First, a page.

Vitamin E is a fat-soluble vitamin, meaning fats (a.k.a., lipids) help your body absorb and make use of it. Dietary sources of vitamin E include vegetable oils like sunflower and safflower oil, sunflower seeds, walnuts, spinach, broccoli, fatty fish, and fruits like bananas (Schmölz, 2016; Reboul, 2017; NIH-a, 2020).
Different foods contain differing amounts or concentrations of the eight types of vitamin E, so you must eat a variety of these foods (NIH-a, 2020).
Vitamin E foods: why should you eat them?
You can also get vitamin E from multivitamins and other supplements. Some research has found that taking vitamin E may improve immune health, especially if you’re an older adult (Lewis, 2019).
However, some of the research on vitamin E supplements has turned up inconsistent findings. Large-scale studies on people who take vitamin E supplements have mostly failed to show any significant health benefits, and one study found that healthy men who took a daily vitamin E supplement containing selenium and 400 IU of alpha-tocopherol experienced an increased risk of prostate cancer (Jiang, 2017; Niki, 2015).
So, while vitamin E supplements may be helpful for people who have a diagnosed deficiency, it’s unclear whether other people benefit from taking them (Kemwel, 2021).
The important takeaway here is that true vitamin E deficiencies seem to be rare, but because vitamin E does all sorts of helpful things in your body, adding more vitamin E sources into your diet may be good for you and your immune system.
If you think you may have symptoms of a vitamin E deficiency, it may be a good idea to get medical advice from your healthcare provider before taking a supplement.
- Azzi, A. (2019). Tocopherols, tocotrienols and tocomonoenols: Many similar molecules but only one vitamin E. Redox Biology, 26, 101259. doi: 10.1016/j.redox.2019.101259. Retrieved from https://www.sciencedirect.com/science/article/pii/S2213231719305336#bib7
- Emami, M. R., Safabakhsh, M., Alizadeh, S., Asbaghi, O., & Khosroshahi, M. Z. (2019). Effect of vitamin E supplementation on blood pressure: a systematic review and meta-analysis. Journal of Human Hypertension, 33(7), 499–507. doi: 10.1038/s41371-019-0192-0. Retrieved from https://www.nature.com/articles/s41371-019-0192-0
- Kemnic, T. R., & Coleman, M. (2021). Vitamin E Deficiency. [Updated Jul 18, 2021]. In: StatPearls [Internet]. Retrieved on Nov. 9, 2021 from https://www.ncbi.nlm.nih.gov/books/NBK519051/
- Khadangi, F., & Azzi, A. (2019). Vitamin E – The Next 100 Years. IUBMB life, 71(4), 411–415. doi: 10.1002/iub.1990. Retrieve from https://pubmed.ncbi.nlm.nih.gov/30550633/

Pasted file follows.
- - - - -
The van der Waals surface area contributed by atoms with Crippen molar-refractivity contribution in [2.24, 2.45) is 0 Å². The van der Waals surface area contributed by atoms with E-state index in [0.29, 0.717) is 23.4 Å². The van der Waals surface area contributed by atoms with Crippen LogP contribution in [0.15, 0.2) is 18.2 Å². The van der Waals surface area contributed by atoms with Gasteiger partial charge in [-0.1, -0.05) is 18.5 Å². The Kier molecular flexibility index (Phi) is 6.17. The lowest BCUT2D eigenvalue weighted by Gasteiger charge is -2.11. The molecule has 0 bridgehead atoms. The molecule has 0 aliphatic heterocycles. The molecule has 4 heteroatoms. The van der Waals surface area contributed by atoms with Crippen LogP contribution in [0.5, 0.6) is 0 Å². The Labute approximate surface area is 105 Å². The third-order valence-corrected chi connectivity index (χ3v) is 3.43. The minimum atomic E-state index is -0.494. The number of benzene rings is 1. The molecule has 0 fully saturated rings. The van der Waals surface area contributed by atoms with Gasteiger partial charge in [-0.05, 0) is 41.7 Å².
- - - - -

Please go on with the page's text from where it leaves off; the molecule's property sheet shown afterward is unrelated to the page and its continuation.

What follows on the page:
- Lewis, E. D., Meydani, S. N., & Wu, D. (2019). Regulatory role of vitamin E in the immune system and inflammation. IUBMB life, 71(4), 487–494. doi: 10.1002/iub.1976. Retrieved from https://www.ncbi.nlm.nih.gov/pmc/articles/PMC7011499/
- Mohd Mutalip, S. S., Ab-Rahim, S., & Rajikin, M. H. (2018). Vitamin E as an Antioxidant in Female Reproductive Health. Antioxidants (Basel, Switzerland), 7(2), 22. doi: 10.3390/antiox7020022. Retrieved from https://www.ncbi.nlm.nih.gov/pmc/articles/PMC5836012/
- Niki, E. (2015). Evidence for beneficial effects of vitamin E. The Korean journal of internal medicine, 30(5), 571–579. doi: 10.3904/kjim.2015.30.5.571. Retrieved from https://www.ncbi.nlm.nih.gov/pmc/articles/PMC4578028/
- Reboul, E. (2017). Vitamin E Bioavailability: Mechanisms of Intestinal Absorption in the Spotlight. Antioxidants (Basel, Switzerland), 6(4), 95. doi: 10.3390/antiox6040095. Retrieved from https://pdfs.semanticscholar.org/f9d7/9c4b4aa57a182adf44751d1c57aec9de047a.pdf
- Sapiejka, E., Krzyżanowska-Jankowska, P., Wenska-Chyży, E., Szczepanik, M., Walkowiak, D., Cofta, S., et al. (2018). Vitamin E status and its determinants in patients with cystic fibrosis. Advances in Medical Sciences, 63(2), 341–346. doi: 10.1016/j.advms.2018.04.001. Retrieved from https://pubmed.ncbi.nlm.nih.gov/30081288/
- Schmölz, L., Birringer, M., Lorkowski, S., & Wallert, M. (2016). Complexity of vitamin E metabolism. World Journal of Biological Chemistry, 7(1), 14–43. doi: 10.4331/wjbc.v7.i1.14. Retrieved from https://www.ncbi.nlm.nih.gov/pmc/articles/PMC4768118/
- Traber, M. G. (2014). Vitamin E inadequacy in humans: causes and consequences. Advances in nutrition (Bethesda, Md.), 5(5), 503–514. doi: 10.3945/an.114.006254. Retrieved from https://www.ncbi.nlm.nih.gov/pmc/articles/PMC4188222/
- United States National Institutes of Health (NIH). (2020). Vitamin E Fact Sheet for Consumers. Retrieved October 29, 2021 from https://ods.od.nih.gov/pdf/factsheets/vitamine-Consumer.pdf
- Vadarlis, A., Antza, C., Bakaloudi, D. R., Doundoulakis, I., Kalopitas, G., Samara, M., et al. (2021). Systematic review with meta-analysis: The effect of vitamin E supplementation in adult patients with non-alcoholic fatty liver disease. Journal of Gastroenterology and Hepatology, 36(2), 311–319. doi: 10.1111/jgh.15221. Retrieved from https://onlinelibrary.wiley.com/doi/abs/10.1111/jgh.15221
Felix Gussone is a physician, health journalist and a Manager, Medical Content & Education at Ro.